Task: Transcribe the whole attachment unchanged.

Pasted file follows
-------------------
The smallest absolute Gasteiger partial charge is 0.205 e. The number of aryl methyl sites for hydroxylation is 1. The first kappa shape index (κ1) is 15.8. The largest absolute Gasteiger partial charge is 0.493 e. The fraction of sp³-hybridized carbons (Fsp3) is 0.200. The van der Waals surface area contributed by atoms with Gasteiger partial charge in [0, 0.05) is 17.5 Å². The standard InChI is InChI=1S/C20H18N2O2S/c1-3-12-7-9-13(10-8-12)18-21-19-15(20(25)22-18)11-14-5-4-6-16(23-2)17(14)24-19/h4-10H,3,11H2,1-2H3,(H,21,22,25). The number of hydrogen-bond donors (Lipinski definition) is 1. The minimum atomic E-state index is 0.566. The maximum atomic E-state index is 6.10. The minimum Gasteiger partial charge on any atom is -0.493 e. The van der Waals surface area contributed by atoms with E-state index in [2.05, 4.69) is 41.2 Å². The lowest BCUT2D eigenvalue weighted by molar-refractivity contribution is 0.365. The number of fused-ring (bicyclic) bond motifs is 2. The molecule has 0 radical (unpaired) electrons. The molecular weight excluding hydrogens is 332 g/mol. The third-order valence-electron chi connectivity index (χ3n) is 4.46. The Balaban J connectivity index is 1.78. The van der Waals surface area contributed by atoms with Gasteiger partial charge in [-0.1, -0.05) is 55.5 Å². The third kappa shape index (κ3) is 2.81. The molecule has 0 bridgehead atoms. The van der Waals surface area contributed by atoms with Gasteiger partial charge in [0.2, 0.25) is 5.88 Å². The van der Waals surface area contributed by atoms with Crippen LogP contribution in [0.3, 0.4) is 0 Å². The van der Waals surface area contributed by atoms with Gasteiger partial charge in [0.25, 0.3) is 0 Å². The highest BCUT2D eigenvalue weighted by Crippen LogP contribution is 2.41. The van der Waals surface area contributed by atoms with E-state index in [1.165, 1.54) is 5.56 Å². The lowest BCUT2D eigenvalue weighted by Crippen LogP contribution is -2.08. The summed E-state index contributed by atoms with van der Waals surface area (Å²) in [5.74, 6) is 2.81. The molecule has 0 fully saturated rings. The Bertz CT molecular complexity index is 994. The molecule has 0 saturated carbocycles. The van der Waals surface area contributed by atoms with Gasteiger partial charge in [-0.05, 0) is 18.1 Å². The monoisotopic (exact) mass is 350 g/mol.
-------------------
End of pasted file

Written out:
The smallest absolute Gasteiger partial charge is 0.205 e. The number of aryl methyl sites for hydroxylation is 1. The first kappa shape index (κ1) is 15.8. The largest absolute Gasteiger partial charge is 0.493 e. The fraction of sp³-hybridized carbons (Fsp3) is 0.200. The van der Waals surface area contributed by atoms with Gasteiger partial charge in [0, 0.05) is 17.5 Å². The standard InChI is InChI=1S/C20H18N2O2S/c1-3-12-7-9-13(10-8-12)18-21-19-15(20(25)22-18)11-14-5-4-6-16(23-2)17(14)24-19/h4-10H,3,11H2,1-2H3,(H,21,22,25). The number of hydrogen-bond donors (Lipinski definition) is 1. The minimum atomic E-state index is 0.566. The maximum atomic E-state index is 6.10. The minimum Gasteiger partial charge on any atom is -0.493 e. The van der Waals surface area contributed by atoms with E-state index in [2.05, 4.69) is 41.2 Å². The lowest BCUT2D eigenvalue weighted by molar-refractivity contribution is 0.365. The number of fused-ring (bicyclic) bond motifs is 2. The molecule has 0 radical (unpaired) electrons. The molecular weight excluding hydrogens is 332 g/mol. The third-order valence-electron chi connectivity index (χ3n) is 4.46. The Balaban J connectivity index is 1.78. The van der Waals surface area contributed by atoms with Gasteiger partial charge in [-0.1, -0.05) is 55.5 Å². The third kappa shape index (κ3) is 2.81. The molecule has 0 bridgehead atoms. The van der Waals surface area contributed by atoms with Gasteiger partial charge in [0.2, 0.25) is 5.88 Å². The van der Waals surface area contributed by atoms with Crippen LogP contribution in [0.3, 0.4) is 0 Å². The van der Waals surface area contributed by atoms with Gasteiger partial charge in [0.25, 0.3) is 0 Å². The highest BCUT2D eigenvalue weighted by Crippen LogP contribution is 2.41. The van der Waals surface area contributed by atoms with E-state index in [1.165, 1.54) is 5.56 Å². The lowest BCUT2D eigenvalue weighted by Crippen LogP contribution is -2.08. The summed E-state index contributed by atoms with van der Waals surface area (Å²) in [5.74, 6) is 2.81. The molecule has 0 fully saturated rings. The Bertz CT molecular complexity index is 994. The molecule has 0 saturated carbocycles. The van der Waals surface area contributed by atoms with Gasteiger partial charge in [-0.05, 0) is 18.1 Å². The monoisotopic (exact) mass is 350 g/mol.